The best dive of my life – Saturday 22nd November, 2014 (supplanted today by a better one, coming soon)
As-ever with such things, it occured when unexpected and was the best for reasons I wouldn´t have predicted. After a brief simulation of swimming to the surface from 18 meters – as if we were out of air – Santiago and I began our dive.
The simulation had required us to start in open-water, away from any reefs to get the required depth. Our boat had a go at dragging us – in water – close to the reef to begin our main dive. But there was only so long we could hold on for, and we began with a swim, required to get to the reef. Down we sank and began our swim, following a compass bearing of 60 degrees.
This was the first time i´d been so deep in what appeared to be an empty stretch of ocean (i.e. no rocks or reefs to be seen). The sea floor was sand as far as I could see, and only occassionally we saw a fish, a vast blue-expanse all around, and a vast sandy floor.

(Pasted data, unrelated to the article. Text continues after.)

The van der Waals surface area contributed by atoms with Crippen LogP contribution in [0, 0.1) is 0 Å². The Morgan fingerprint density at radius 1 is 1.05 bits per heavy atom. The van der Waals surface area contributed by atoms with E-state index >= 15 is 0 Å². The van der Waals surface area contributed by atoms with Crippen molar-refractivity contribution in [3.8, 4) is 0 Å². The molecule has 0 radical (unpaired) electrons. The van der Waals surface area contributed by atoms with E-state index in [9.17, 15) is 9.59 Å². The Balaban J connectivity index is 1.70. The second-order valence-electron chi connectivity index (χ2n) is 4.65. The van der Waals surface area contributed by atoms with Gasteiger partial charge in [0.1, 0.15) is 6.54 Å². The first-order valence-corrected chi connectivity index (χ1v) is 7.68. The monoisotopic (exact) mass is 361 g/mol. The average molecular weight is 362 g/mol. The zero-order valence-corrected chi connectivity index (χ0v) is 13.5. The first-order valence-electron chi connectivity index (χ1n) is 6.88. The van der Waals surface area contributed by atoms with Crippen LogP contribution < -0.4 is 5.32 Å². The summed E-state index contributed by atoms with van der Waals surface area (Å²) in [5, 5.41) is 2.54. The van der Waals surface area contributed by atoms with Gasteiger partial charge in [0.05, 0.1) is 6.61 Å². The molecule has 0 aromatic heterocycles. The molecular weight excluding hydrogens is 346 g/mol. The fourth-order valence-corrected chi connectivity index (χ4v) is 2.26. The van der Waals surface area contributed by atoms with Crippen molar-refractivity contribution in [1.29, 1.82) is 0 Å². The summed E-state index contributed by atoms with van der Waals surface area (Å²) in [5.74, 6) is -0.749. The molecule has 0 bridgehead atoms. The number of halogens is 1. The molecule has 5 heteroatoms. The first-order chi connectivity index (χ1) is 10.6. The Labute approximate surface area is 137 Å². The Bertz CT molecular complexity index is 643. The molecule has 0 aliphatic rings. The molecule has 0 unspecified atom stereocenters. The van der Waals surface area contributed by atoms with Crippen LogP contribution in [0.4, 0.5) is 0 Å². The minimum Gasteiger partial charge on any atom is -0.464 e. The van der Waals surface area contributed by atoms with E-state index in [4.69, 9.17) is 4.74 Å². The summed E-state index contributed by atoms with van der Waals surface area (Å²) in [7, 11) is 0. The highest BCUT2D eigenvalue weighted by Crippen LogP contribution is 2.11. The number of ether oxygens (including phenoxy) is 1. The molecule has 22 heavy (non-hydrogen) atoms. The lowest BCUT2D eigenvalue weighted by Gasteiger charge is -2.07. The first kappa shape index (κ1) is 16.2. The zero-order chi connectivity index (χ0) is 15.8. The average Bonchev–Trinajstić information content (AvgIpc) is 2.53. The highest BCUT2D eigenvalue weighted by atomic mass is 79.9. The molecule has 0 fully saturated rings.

On we swam and as the minutes passed the scenery barely changed. But slowly, I was changing. I started to notice, or rather feel the wonder that I was inside the ocean. As if prior to now I had just been getting on with the actions of diving – engrossed in what I was doing with my equipment and so on. Then, like magic, I began to appreciate that I was, right now, under and in the ocean. And every sight and colour around me was the ocean – alive and full. A few years ago I never imagined i´d be having such an experience, delightful sea-life centres were the closest i´d got.
I later learned that even seemingly empty stretches of water are full of life: tiny microorganisms that float all around, providing food for shell-fish and filter-feeders like whales. We swam on and as I hoped found a ray laying on the sea-floor in the sand. As if realising I was surrounded by life took me quickly to the big life we usually associate with seeing on a good dive.
A few more minyutes and we came to the reef, adorned with shoals of fish. Here I spotted the first barracuda i´ve seen – one-foot or so long, stalking the other fish.
We explored rocks and crevases before surfacing, exhilerated. For Santiago – too – a diver with a couple of thousand dives under his belt – this was a great dive.